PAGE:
Educator Evaluation: Making sense of assessment and education reform for music educators in Colorado

Carla Aguilar, Music Consultant, Colorado Department of Education; Mark Hudson, Immediate Past-President, Colorado Music Educators Association

This session highlights the tools that were developed collaboratively by the Colorado Music Educators Association and the Colorado Department of Education Office of Standards and Instruction to assist music educators in teacher evaluation. These associations developed a group of content specific educators, called the Content Collaboratives, who learned how to evaluate assessments. In addition, resources were developed to assist teachers in understanding the law, understanding best practices for teaching music that may be observed in accordance with the law, and ideas for how to measure student growth.

From Vision to Reality: The 2014 National Core Arts Standards two years in

James Palmarini, Director of Educational Policy, Educational Theatre Association; David Dik, National Executive Director, Young Audiences Arts for Learning; Kathi Levin, Policy and Legislative Liaison, NCCAS Leadership Team, National Arts Education Association; Lynn Tuttle, Director of Education and Policy, National Association for Music Education; Cory Wilkerson Project Manager, State Education Agency Directors of Arts Education and the National Coalition for Core Arts Standards

This session reintroduces participants to the 2014 National Core Arts Standards – a web-based set of standards designed to include evidence of students meeting standards in their work – and allow states the flexibility to customize the website with their state-based “skin” upon completion of the state’s revision and adoption of arts standards. In 2016, both of these unique approaches to national standards have become a reality. The website now houses student work examples from second grade through high school, based on the standards-aligned Model Cornerstone Assessments.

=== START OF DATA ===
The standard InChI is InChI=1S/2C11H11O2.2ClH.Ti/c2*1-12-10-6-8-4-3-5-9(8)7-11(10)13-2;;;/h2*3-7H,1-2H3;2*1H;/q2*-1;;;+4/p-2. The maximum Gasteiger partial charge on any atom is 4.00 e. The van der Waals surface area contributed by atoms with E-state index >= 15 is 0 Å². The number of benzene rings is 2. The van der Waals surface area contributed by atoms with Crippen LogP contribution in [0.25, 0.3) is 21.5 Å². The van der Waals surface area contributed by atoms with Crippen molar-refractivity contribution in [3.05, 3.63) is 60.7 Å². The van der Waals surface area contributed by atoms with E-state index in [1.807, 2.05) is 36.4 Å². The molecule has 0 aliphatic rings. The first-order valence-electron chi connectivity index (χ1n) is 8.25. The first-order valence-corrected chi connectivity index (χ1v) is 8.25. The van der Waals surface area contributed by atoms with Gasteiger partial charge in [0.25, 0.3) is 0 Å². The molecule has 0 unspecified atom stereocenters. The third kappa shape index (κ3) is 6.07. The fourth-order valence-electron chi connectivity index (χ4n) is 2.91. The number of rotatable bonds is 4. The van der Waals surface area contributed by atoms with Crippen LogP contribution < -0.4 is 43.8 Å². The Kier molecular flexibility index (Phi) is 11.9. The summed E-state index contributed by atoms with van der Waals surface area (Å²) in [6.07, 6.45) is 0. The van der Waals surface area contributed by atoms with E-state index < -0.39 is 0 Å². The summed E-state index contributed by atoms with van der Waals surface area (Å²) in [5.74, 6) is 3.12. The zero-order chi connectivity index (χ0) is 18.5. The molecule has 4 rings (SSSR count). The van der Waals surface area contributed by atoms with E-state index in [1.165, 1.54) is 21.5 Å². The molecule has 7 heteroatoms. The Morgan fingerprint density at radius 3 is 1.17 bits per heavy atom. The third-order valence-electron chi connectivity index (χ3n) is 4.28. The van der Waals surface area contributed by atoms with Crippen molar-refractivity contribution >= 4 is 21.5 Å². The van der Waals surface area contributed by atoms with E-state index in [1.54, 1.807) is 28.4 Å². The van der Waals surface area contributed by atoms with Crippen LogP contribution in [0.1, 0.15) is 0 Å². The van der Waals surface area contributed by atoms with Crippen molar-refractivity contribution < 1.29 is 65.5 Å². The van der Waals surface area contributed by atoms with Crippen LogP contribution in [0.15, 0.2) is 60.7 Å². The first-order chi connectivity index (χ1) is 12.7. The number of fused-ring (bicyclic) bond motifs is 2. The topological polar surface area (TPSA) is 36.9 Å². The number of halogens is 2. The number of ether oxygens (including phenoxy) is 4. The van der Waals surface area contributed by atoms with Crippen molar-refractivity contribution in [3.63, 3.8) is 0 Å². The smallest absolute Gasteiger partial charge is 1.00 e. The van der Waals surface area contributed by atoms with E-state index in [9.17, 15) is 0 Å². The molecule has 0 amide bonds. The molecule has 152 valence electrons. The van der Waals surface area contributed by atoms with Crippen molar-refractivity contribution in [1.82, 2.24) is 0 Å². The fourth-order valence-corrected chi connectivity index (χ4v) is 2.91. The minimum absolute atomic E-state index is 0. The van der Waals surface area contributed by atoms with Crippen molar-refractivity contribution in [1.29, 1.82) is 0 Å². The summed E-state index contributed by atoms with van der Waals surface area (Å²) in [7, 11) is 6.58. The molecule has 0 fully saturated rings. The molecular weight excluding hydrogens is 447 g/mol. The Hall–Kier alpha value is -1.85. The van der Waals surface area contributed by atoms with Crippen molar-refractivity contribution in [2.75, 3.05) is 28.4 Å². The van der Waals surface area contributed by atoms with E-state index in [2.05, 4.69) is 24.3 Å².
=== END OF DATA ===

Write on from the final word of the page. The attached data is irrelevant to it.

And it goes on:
Ingenuity and Austin’s Creative Learning Initiative: How leveraging data and the community fuels arts-positive policies and practices

Greg Goodman, Director of Fine Arts, Austin ISD; John Green-Otero, AISD Coordinator of the Creative Learning Initiative, Austin ISD; Brent Hasty, Executive Director, MINDPOP; AmySue Mertens, Director of Public Affairs, Ingenuity; Steven Shewfelt, Director of Data & Research, Ingenuity; Nicole Upton, Director of Partnerships and Professional Learning, Ingenuity

Ingenuity in Chicago, and Creative Learning Initiative in Austin, Texas, (a partnership among MINDPOP, AISD and the City of Austin) both use data-rich strategies to lead change in their communities through a collective impact framework. This interactive session explores Ingenuity’s new Quality Initiative, tools like artlook™ Map, and the Arts Partnership Process, as well as Austin’s Creative Campus Framework and Creative Teaching model. Each participant will walk away with at least one practical strategy to increase high-quality arts learning, creative teaching and arts partnerships and to fuel arts-positive policies in their community.

RISD | Project Open Door: Advancing creative urban teens’ access to higher education

Paul Sproll, Professor, Rhode Island School of Design

The establishment of an out-of-school-time arts-based program for urban teens housed within Road Island School of Design’s (RISD) Department of Teaching + Learning in Art + Design has been consequential. Its work and aspirations are challenging the scope of responsibility of not only the department, but also that of the college. The presentation explores: (1) the context that propelled the development of this PK-16 collaboration; (2) program design, (3) the evidence of success, (4) departmental and institutional impact, (5) program sustainability and funding and (6) departmental re-calibration in the face of significant community need.